Letter: Students shouldn’t be numbers
Students shouldn’t be numbers
The Aspen Times recently reported that the Roaring Fork School District has hired a new director of curriculum, assessment and instruction. This article also outlined the district’s focus for the coming years.
Here are some of the phrases that were in that article: standards-based teaching, increased need to assist our schools in analyzing student data, measuring outcomes, more data crunching, tracking of students, increasing emphasis on standards-based education.
Here are some phrases that were note in that article: creating lifelong learners,fostering critical thinking skills,� supporting children to become ingenious, out-of -the-box problem solvers, letting teachers decide appropriate academic strategies for their students challenging gifted learners so they are not bored in school.�
After reading the same article, a friend of mine remarked, “Why don’t they hire a director of curiosity instead?” This over-emphasis on data and standardized testing is dismaying. Children are not data! They are humans, filled with potential, who will thrive only if they are properly supported in nurturing learning environments. Who decided that we need standardized children anyway? Shouldn’t our community be filled with phenomenal, curious, happy children instead?
Standardized curriculum and the use of standardized tests to prove student achievement is not unique to our local schools; it is an unfortunate national trend. The teaching-to-the test ideology permeates most decisions schools make for our children. But ask virtually any teacher, parent or student and they will tell you they do not like this system. So why are we allowing our money to be spent on this system? It isn’t effective, it stifles teaching innovation, it prevents children from loving learning. Does our community really want our children to be standardized, test-taking automatons, or do we want our tax dollars spent to support deep, rich learning that produces bright, innovative citizens?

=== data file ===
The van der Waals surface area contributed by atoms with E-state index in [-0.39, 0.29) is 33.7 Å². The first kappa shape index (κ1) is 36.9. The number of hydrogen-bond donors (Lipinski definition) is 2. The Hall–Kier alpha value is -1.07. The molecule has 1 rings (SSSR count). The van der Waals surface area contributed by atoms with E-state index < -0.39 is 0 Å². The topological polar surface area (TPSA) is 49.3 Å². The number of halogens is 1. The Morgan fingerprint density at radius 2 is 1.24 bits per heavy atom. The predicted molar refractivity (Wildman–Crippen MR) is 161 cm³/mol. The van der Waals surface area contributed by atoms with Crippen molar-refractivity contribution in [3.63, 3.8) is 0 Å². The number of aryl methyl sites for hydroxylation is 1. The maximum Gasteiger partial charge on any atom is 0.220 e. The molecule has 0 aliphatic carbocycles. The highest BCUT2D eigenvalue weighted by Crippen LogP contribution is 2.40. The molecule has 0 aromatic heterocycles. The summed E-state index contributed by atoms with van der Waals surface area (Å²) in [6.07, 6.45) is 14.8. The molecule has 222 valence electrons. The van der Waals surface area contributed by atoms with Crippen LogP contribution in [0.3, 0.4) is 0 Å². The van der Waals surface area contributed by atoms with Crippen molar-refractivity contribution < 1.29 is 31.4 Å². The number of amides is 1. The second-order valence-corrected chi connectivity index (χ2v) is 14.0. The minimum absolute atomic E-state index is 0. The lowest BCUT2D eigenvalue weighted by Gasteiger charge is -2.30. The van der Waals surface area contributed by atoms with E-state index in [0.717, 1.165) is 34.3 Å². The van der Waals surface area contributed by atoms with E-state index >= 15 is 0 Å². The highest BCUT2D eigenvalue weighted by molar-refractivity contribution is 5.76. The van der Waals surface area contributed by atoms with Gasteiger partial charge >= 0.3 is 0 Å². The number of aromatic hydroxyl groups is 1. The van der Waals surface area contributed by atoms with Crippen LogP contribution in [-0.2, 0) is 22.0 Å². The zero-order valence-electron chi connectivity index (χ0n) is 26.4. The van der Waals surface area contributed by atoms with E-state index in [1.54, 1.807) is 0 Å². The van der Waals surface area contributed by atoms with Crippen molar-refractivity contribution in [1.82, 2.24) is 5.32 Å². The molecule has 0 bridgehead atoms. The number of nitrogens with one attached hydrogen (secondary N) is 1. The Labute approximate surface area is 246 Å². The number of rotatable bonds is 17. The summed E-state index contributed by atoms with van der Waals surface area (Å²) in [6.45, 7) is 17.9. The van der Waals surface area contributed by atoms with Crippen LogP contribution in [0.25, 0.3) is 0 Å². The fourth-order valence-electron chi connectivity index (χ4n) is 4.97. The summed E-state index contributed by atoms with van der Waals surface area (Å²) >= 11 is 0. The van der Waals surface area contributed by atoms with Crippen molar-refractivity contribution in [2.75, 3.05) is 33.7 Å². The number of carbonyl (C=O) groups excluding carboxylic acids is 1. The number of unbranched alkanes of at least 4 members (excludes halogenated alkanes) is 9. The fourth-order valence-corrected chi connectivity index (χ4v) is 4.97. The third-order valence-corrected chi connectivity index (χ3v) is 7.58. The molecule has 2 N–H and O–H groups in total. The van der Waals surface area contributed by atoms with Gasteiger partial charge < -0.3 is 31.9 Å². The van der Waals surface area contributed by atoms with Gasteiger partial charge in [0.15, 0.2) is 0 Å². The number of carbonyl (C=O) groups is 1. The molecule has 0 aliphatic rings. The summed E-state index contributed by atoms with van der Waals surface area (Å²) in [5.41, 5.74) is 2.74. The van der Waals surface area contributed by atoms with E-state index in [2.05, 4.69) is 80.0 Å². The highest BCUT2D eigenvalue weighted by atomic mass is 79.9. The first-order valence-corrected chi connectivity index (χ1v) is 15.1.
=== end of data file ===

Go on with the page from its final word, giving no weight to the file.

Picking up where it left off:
Here is a selection of comments I have heard recently from local parents and students I know: My child has so much homework, but I’m not sure he’s learning anything except how to take tests. My ninth-grade math class is too easy but the school won’t allow me to take a higher level class. My fourth-grader was up till 1 a.m. because of test anxiety.�My sixth-grader is afraid that his teacher will get fired if he doesn’t do well on the test.
To change this broken system, citizens must start our own discussion, outside of the conventional school channels. Aspen is in a separate school district, but they should also participate in this citizen-led forum. Our valley community really extends from Aspen to Glenwood, and our children overlap at so many junctures.
Spring is a hectic time for families and teachers, so this conversation series will happen over the summer months. Hopefully, many citizens, parents, teachers and students will participate in the discussions in each town. If you think our schools can do better, please contact me now so that you can be invited once the dates and locations of these meetings have been established. I can be reached at 970-927-4627 or firstname.lastname@example.org
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